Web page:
Moving Towards Flexible Work Cultures
A few years ago, I met with a manager at a Canadian telecommunications company. She was almost a year into her role and had not met the majority of her team members in person. Her direct reports were spread across Canada and communicated virtually – yet they maintained communication on a nearly daily basis. This company promoted a flexible work culture as a means to achieve not only increased employee engagement, but also exceptional customer service, operational efficiency and reduced carbon dioxide emissions (from employee commuting). I found their approach to employee engagement very different from MacPhie’s, yet still flexible and productive.
Here at MacPhie, our team is most engaged when we’re all gathered around a whiteboard, collaborating and building upon each other’s ideas. We believe in the power of face-to-face interaction and insist upon it with our partners and clients. That’s not to say we don’t encourage virtual communication or remote work – there will be days when team members work from home to be more focused, or at a coffee shop to find inspiration (which I am doing as I write this blog). With that being said, the strength of our culture and MacPhie Way is a function of our emphasis on live communication and collaboration.
Determining which approach is best – live vs. remote – is a function of the nature of the work and needs of employees. There may be times where live work could be critical to building more rapport and collaboration between employees. Similarly, remote work may be advantageous when employees require a greater work-life balance or project teams are serving diverse geographies. Several factors could contribute to the approach ultimately adopted and at MacPhie we encourage organizations to be flexible and take creative approaches to balancing remote and on-site work. Let’s take a deeper dive into how flexible cultures can drive high performance:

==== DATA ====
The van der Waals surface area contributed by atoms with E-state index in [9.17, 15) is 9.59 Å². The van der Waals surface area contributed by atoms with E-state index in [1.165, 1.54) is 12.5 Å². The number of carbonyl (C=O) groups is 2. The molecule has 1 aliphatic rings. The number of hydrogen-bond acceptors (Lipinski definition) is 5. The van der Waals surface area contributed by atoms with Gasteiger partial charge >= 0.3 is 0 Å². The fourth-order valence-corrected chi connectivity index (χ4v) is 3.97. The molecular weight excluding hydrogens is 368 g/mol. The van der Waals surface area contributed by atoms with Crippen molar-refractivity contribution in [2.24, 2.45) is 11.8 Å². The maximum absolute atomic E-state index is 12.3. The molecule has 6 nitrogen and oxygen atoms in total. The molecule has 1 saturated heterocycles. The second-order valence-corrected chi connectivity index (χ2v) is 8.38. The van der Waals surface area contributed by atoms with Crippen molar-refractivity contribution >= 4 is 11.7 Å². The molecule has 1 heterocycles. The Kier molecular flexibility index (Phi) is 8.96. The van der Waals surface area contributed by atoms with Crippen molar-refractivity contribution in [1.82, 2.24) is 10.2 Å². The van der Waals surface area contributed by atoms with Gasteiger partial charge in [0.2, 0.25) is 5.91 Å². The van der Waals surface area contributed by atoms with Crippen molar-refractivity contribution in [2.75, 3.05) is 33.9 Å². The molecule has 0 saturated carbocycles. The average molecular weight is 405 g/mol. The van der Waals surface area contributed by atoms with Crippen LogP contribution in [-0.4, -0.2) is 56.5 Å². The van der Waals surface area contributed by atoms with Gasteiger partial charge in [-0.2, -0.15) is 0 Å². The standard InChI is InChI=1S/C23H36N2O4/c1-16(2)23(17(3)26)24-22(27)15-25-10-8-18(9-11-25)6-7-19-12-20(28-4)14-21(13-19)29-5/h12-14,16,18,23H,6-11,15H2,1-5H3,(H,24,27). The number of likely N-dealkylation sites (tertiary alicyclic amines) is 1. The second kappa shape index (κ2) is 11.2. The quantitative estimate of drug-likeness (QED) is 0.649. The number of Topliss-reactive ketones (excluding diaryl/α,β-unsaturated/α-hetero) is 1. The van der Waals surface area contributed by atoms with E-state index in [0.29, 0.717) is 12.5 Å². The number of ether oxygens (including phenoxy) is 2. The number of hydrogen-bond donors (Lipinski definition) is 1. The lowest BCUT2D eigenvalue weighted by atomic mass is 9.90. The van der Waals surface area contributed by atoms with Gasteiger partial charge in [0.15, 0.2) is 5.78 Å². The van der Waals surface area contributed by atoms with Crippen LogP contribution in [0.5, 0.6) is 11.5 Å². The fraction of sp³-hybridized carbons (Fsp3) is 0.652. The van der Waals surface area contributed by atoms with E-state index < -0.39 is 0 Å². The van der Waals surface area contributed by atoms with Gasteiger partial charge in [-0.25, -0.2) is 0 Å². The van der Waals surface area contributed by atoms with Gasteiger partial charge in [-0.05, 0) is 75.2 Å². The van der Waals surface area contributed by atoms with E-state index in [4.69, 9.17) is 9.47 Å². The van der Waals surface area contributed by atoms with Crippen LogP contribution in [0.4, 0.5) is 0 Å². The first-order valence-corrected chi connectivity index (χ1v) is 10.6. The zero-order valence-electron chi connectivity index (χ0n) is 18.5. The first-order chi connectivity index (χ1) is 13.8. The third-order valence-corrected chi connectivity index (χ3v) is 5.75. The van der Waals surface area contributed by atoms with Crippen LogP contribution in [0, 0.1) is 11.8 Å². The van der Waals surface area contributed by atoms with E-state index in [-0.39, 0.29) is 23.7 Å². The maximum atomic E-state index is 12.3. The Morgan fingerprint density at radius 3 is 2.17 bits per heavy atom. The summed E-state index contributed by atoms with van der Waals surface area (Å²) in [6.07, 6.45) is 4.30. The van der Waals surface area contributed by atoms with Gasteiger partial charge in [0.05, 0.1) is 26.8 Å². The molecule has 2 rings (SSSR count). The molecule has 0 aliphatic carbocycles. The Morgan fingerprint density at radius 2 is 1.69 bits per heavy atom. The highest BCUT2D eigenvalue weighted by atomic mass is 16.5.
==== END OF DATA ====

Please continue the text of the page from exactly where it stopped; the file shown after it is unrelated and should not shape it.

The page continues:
Increasing employee productivity – Flexible work cultures provide flexibility not only in terms of location, but also in terms of hours. Everyone has their own approach to productivity, which may depend on the time of day or their surroundings. For instance, I aim to analyze research and write reports in the morning and within quiet, isolated spaces because that’s when I find I can be most focused. Flexible work cultures empower employees to find the atmosphere where they can be most high-performing, whether that’s gathering live to collaborate or working remotely to focus.
Engaging employees in creative ways – Technology has transformed not only businesses, but also how we interact with one another. Innovations in digital communications have introduced new ways of collaborating, which in turn have paved the way for increasingly effective approaches to working remotely. An organization that does this well is Actionable – spread across three countries and five time zones but highly collaborative through tools like Slack and Zoom. Since working with them, we’ve began adopting some of the same tools. Communications tools have enabled organizations to go beyond traditional approaches – such as all-staff memos and town halls – to connect and engage employees.
Access to a larger talent pool – When you no longer require your employees to come into the office on a regular basis, you have the opportunity to remove geographic and other personal barriers that come with recruiting talent. Depending on your context, remote work can allow you to access and include talent from other provinces, states, or even countries. This is also helpful in achieving greater diversity among your team.
These are a few of the many ways flexible work cultures can drive high performance in organizations. While the degree of flexibility is unique to an organization’s particular context, there is opportunity for all organizations to consider how workplace culture is evolving and seek to address barriers to attracting the best talent for them.
By: Srusti Pandya
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